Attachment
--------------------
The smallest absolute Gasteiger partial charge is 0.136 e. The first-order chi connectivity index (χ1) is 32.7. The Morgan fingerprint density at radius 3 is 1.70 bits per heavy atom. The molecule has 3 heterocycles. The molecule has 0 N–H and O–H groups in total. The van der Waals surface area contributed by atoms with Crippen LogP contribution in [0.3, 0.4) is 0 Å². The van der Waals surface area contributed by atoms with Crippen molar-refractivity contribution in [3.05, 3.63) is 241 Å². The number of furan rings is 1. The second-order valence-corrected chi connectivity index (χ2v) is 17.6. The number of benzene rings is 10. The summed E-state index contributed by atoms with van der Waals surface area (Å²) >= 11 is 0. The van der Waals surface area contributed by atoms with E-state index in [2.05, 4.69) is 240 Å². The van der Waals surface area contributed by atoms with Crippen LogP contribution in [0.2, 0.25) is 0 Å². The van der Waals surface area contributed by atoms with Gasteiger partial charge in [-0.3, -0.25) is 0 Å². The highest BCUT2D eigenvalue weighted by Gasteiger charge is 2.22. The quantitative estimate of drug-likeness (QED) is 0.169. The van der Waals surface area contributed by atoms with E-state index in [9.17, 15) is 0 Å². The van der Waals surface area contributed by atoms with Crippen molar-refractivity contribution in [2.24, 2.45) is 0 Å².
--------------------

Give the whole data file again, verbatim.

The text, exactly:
The smallest absolute Gasteiger partial charge is 0.136 e. The first-order chi connectivity index (χ1) is 32.7. The Morgan fingerprint density at radius 3 is 1.70 bits per heavy atom. The molecule has 3 heterocycles. The molecule has 0 N–H and O–H groups in total. The van der Waals surface area contributed by atoms with Crippen LogP contribution in [0.3, 0.4) is 0 Å². The van der Waals surface area contributed by atoms with Crippen molar-refractivity contribution in [3.05, 3.63) is 241 Å². The number of furan rings is 1. The second-order valence-corrected chi connectivity index (χ2v) is 17.6. The number of benzene rings is 10. The summed E-state index contributed by atoms with van der Waals surface area (Å²) >= 11 is 0. The van der Waals surface area contributed by atoms with E-state index in [2.05, 4.69) is 240 Å². The van der Waals surface area contributed by atoms with Crippen LogP contribution in [0.2, 0.25) is 0 Å². The van der Waals surface area contributed by atoms with Gasteiger partial charge in [-0.3, -0.25) is 0 Å². The highest BCUT2D eigenvalue weighted by Gasteiger charge is 2.22. The quantitative estimate of drug-likeness (QED) is 0.169. The van der Waals surface area contributed by atoms with E-state index in [9.17, 15) is 0 Å². The van der Waals surface area contributed by atoms with Crippen molar-refractivity contribution in [2.24, 2.45) is 0 Å².